Receptor occupancy from Cp free

iii 111

Thioridazine Clozapine Haloperidol Remoxipride Sulpiride 4.0 3.0 2.0 1.4 -0.6

Fig. 2.12 Receptor occupancy based on PET scanning and in vitro potency combined with free plasma drug concentration. Log D74 values shown below compound names.

2.11 Slow Offset Compounds 29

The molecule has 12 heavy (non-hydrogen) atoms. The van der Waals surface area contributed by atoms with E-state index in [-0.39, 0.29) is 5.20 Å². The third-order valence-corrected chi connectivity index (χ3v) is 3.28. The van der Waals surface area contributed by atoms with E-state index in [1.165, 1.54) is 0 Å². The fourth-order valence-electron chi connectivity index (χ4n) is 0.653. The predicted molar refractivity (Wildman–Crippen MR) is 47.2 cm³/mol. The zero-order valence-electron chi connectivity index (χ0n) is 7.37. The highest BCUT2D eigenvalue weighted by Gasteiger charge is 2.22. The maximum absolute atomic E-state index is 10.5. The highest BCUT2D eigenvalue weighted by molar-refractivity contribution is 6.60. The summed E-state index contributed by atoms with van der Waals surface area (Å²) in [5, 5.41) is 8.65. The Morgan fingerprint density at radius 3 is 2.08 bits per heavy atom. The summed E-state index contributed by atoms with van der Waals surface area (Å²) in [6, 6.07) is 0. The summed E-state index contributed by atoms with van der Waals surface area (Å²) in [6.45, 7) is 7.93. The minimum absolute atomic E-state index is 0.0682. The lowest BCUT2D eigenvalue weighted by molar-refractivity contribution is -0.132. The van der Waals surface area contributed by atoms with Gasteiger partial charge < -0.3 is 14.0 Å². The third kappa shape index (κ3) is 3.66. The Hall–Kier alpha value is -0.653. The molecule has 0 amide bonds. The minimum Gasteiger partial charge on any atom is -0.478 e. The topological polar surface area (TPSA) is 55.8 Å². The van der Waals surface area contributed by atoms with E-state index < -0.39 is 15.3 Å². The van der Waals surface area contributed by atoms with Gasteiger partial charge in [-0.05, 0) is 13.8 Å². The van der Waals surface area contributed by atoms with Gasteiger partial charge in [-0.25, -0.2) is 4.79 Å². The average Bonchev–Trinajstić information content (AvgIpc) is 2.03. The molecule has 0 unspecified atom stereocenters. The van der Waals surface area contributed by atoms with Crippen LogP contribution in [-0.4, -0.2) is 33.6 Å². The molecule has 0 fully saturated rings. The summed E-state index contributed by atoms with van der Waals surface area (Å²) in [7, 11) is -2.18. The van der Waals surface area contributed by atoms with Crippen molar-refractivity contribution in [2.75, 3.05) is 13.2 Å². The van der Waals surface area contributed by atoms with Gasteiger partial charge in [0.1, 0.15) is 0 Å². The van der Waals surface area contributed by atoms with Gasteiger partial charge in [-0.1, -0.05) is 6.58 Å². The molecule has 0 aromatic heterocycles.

As for the more comprehensive set of non-CNS site antagonists, referred to above, efficacy is observed at around 75 % receptor occupancy. Noticeably the lipophilic antagonists, thioridazine, clozapine, haloperidol and remoxipride, are in direct equilibrium with the free drug concentration in plasma. In contrast sulpiride requires a free plasma concentration over 50-fold greater than that required if there was a simple direct equilibrium between the plasma concentration and the extracellular fluid of the brain. This difference in equilibrium between sulpiride and the lipophilic compounds is due to the poor penetration of this hydrophilic molecule across the blood-brain barrier. As explained above, the reasons for this are the low number of aqueous channels or pores in the capillary walls of the blood vessels of the brain, thereby restricting entry of hydrophilic compounds to the extracellular fluid of the CNS. Similar observations can be made for intracellular targets, whether enzymes or receptors. Here the need to penetrate the lipid core is reflected in the physicochem-istry of the endogenous agonists. For instance, steroid receptors are intracellular and steroids have log D74 values such as 3.3, 1.7 and 2.3 for testosterone, cortisol and cor-ticosterone respectively. These values contrast with the values for the endogenous agonists of G-protein-coupled receptors.

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